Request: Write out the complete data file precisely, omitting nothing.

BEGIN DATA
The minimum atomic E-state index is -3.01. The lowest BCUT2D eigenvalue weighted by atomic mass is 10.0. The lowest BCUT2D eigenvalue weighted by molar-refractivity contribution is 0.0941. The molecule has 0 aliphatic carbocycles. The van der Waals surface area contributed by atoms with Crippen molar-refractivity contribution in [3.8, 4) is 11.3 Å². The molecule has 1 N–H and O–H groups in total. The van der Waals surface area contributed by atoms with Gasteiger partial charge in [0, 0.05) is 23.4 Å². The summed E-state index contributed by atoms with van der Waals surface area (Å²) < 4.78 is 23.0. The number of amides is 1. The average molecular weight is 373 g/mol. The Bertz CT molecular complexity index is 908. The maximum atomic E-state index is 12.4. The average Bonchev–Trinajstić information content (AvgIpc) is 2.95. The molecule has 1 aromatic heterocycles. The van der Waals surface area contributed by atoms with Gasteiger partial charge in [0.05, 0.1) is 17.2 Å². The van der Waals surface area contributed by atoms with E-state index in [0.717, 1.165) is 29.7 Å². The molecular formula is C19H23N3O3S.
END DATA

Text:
The minimum atomic E-state index is -3.01. The lowest BCUT2D eigenvalue weighted by atomic mass is 10.0. The lowest BCUT2D eigenvalue weighted by molar-refractivity contribution is 0.0941. The molecule has 0 aliphatic carbocycles. The van der Waals surface area contributed by atoms with Crippen molar-refractivity contribution in [3.8, 4) is 11.3 Å². The molecule has 1 N–H and O–H groups in total. The van der Waals surface area contributed by atoms with Gasteiger partial charge in [0, 0.05) is 23.4 Å². The summed E-state index contributed by atoms with van der Waals surface area (Å²) < 4.78 is 23.0. The number of amides is 1. The average molecular weight is 373 g/mol. The Bertz CT molecular complexity index is 908. The maximum atomic E-state index is 12.4. The average Bonchev–Trinajstić information content (AvgIpc) is 2.95. The molecule has 1 aromatic heterocycles. The van der Waals surface area contributed by atoms with Gasteiger partial charge in [0.05, 0.1) is 17.2 Å². The van der Waals surface area contributed by atoms with E-state index in [0.717, 1.165) is 29.7 Å². The molecular formula is C19H23N3O3S.